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Childcare 'not working' [UK]

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Publication Date: 
23 Oct 2003

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Mothers in poorer families will work if they get help with childcare - but a new study by the London School of Hygiene and Tropical Medicine concludes wages are still too low to get families out of debt.

Giving mums access to childcare is a key plank in the Government's drive to reduce child poverty.

But the study concludes wages are still too low to get families out of debt.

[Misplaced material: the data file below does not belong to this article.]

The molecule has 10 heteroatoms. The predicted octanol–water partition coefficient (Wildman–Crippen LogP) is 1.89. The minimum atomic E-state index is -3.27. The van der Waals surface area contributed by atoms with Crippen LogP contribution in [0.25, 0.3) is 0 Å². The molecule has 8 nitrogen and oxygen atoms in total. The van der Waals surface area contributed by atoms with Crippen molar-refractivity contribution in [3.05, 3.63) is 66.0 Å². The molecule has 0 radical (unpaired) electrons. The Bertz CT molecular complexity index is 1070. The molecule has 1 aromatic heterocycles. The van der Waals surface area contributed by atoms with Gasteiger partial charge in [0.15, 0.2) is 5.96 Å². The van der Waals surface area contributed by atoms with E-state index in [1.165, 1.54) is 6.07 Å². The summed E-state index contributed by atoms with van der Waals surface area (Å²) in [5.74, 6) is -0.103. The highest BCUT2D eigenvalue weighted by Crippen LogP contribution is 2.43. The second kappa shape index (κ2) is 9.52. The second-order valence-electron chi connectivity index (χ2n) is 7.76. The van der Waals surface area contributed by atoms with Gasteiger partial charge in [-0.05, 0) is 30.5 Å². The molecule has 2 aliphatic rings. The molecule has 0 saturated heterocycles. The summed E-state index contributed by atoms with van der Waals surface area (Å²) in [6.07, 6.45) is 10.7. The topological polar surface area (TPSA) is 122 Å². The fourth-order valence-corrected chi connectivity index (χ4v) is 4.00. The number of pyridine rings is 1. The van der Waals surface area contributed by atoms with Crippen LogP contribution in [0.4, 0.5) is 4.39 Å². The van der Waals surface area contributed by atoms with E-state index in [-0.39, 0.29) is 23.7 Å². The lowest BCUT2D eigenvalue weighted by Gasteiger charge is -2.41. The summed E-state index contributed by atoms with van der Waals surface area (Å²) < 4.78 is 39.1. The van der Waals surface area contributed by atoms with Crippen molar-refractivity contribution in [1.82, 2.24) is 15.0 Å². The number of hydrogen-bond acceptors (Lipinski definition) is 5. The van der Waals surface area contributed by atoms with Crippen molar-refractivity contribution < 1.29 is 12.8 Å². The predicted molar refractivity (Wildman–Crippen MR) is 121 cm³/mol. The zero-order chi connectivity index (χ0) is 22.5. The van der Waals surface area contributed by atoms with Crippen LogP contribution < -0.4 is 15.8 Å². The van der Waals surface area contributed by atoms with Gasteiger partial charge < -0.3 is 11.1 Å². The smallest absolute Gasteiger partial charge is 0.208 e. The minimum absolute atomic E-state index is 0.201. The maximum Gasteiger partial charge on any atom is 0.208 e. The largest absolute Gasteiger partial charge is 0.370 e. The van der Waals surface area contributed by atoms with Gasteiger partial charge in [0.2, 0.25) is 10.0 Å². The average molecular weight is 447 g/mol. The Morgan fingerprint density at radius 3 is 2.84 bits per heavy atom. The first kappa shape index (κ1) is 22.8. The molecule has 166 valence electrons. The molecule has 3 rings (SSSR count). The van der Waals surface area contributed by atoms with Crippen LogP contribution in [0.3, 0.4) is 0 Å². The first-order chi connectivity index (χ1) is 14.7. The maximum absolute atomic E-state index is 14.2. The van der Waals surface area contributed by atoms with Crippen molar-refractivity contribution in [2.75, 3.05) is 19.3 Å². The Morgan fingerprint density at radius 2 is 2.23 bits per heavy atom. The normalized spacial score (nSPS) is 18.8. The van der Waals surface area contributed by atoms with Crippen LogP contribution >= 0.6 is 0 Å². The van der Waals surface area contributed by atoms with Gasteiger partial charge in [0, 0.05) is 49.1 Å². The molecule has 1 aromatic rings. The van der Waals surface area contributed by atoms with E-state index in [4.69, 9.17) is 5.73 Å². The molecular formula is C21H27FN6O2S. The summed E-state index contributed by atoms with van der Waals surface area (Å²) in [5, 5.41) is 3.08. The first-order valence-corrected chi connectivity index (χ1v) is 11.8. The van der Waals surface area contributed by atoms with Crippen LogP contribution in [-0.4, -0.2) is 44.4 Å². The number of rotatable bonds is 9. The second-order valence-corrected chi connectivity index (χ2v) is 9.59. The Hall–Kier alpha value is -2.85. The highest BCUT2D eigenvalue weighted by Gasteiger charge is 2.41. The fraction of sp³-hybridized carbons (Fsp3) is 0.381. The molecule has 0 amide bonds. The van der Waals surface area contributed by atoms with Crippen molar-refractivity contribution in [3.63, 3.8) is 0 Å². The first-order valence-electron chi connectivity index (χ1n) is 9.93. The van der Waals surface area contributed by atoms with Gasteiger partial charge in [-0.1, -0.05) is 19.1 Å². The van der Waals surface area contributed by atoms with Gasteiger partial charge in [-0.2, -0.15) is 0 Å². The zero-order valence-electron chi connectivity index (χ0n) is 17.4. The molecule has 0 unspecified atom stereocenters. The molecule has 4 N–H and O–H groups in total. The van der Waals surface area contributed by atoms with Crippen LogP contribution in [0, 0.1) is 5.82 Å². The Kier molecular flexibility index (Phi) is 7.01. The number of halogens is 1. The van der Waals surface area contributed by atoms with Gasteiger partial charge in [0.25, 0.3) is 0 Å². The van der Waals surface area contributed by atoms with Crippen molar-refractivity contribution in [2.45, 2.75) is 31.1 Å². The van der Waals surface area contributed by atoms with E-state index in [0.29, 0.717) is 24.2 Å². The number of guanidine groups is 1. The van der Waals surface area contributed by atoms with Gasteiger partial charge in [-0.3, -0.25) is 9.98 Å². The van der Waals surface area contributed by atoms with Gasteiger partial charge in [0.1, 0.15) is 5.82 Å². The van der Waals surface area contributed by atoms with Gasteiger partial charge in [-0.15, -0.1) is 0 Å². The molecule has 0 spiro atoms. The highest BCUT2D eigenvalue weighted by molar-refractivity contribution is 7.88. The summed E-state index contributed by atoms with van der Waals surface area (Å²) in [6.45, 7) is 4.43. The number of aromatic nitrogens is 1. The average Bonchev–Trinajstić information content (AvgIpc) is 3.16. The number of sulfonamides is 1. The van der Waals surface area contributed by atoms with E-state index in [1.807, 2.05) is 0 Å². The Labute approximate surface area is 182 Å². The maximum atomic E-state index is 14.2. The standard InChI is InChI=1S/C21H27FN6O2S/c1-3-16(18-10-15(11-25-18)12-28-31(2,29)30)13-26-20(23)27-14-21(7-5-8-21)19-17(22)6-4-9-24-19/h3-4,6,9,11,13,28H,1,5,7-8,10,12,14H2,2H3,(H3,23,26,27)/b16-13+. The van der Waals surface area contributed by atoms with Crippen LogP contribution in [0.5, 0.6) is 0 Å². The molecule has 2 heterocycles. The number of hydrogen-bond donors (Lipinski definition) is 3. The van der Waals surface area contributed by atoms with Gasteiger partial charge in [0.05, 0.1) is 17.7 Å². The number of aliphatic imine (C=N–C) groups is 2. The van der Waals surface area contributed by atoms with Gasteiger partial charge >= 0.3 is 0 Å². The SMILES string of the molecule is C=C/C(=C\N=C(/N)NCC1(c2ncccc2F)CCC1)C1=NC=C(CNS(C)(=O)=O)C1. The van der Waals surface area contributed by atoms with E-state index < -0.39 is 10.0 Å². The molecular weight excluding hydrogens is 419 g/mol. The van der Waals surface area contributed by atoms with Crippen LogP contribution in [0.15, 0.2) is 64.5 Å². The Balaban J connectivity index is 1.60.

It notes: "Better access to out-of-home day-care facilities for children is considered to be an important anti-poverty strategy, since it might enable poor parents to take up paid work, thus increasing household income.

The researchers followed 120 mothers and 143 children, aged between six months and three-and-a-half years, with one group allocated a day-care place (intervention group) and the other not (control group).

They found that after 18 months, 23% more women who used the day-care centre were in paid work compared to the control group.

However, they were no more likely to have a weekly income above £200.

"Despite the trend towards more paid employment, there was no evidence that intervention mothers had a higher household income," the researchers concluded.

"Tackling low pay, changing the benefit structure and reducing the costs of day care to poor families may be equally important components of an anti-poverty strategy."

- reprinted from Sky News